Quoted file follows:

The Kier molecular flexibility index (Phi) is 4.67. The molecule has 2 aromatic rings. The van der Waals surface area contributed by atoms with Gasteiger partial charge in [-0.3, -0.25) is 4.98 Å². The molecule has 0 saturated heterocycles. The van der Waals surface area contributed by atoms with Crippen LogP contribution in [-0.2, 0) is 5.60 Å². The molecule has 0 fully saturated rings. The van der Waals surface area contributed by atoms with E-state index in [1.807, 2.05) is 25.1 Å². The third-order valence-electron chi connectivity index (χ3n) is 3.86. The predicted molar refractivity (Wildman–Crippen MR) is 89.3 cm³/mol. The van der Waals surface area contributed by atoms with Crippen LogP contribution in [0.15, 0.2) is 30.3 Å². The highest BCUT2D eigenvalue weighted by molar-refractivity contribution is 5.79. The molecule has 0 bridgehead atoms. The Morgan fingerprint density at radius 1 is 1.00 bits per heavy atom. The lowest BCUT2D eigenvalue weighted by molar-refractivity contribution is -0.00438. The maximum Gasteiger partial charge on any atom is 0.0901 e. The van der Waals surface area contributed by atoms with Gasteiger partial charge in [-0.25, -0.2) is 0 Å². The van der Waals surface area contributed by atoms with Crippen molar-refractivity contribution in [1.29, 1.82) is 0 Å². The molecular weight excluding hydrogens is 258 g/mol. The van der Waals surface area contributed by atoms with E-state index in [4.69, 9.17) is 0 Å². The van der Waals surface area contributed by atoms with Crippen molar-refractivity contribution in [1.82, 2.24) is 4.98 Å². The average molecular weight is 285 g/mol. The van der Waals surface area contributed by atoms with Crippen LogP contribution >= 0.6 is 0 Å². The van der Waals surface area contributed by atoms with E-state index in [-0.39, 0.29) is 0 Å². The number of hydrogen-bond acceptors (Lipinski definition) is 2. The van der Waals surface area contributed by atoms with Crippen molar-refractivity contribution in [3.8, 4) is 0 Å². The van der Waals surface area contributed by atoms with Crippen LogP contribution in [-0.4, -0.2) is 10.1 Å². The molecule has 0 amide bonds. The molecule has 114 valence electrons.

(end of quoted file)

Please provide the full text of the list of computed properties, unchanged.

The Kier molecular flexibility index (Phi) is 4.67. The molecule has 2 aromatic rings. The van der Waals surface area contributed by atoms with Gasteiger partial charge in [-0.3, -0.25) is 4.98 Å². The molecule has 0 saturated heterocycles. The van der Waals surface area contributed by atoms with Crippen LogP contribution in [-0.2, 0) is 5.60 Å². The molecule has 0 fully saturated rings. The van der Waals surface area contributed by atoms with E-state index in [1.807, 2.05) is 25.1 Å². The third-order valence-electron chi connectivity index (χ3n) is 3.86. The predicted molar refractivity (Wildman–Crippen MR) is 89.3 cm³/mol. The van der Waals surface area contributed by atoms with Crippen LogP contribution in [0.15, 0.2) is 30.3 Å². The highest BCUT2D eigenvalue weighted by molar-refractivity contribution is 5.79. The molecule has 0 bridgehead atoms. The Morgan fingerprint density at radius 1 is 1.00 bits per heavy atom. The lowest BCUT2D eigenvalue weighted by molar-refractivity contribution is -0.00438. The maximum Gasteiger partial charge on any atom is 0.0901 e. The van der Waals surface area contributed by atoms with Gasteiger partial charge in [-0.25, -0.2) is 0 Å². The van der Waals surface area contributed by atoms with Crippen molar-refractivity contribution in [1.29, 1.82) is 0 Å². The molecular weight excluding hydrogens is 258 g/mol. The van der Waals surface area contributed by atoms with E-state index in [4.69, 9.17) is 0 Å². The van der Waals surface area contributed by atoms with Crippen molar-refractivity contribution in [1.82, 2.24) is 4.98 Å². The average molecular weight is 285 g/mol. The van der Waals surface area contributed by atoms with Crippen LogP contribution >= 0.6 is 0 Å². The van der Waals surface area contributed by atoms with E-state index in [-0.39, 0.29) is 0 Å². The number of hydrogen-bond acceptors (Lipinski definition) is 2. The van der Waals surface area contributed by atoms with Crippen molar-refractivity contribution in [3.8, 4) is 0 Å². The van der Waals surface area contributed by atoms with Crippen LogP contribution in [-0.4, -0.2) is 10.1 Å². The molecule has 0 amide bonds. The molecule has 114 valence electrons.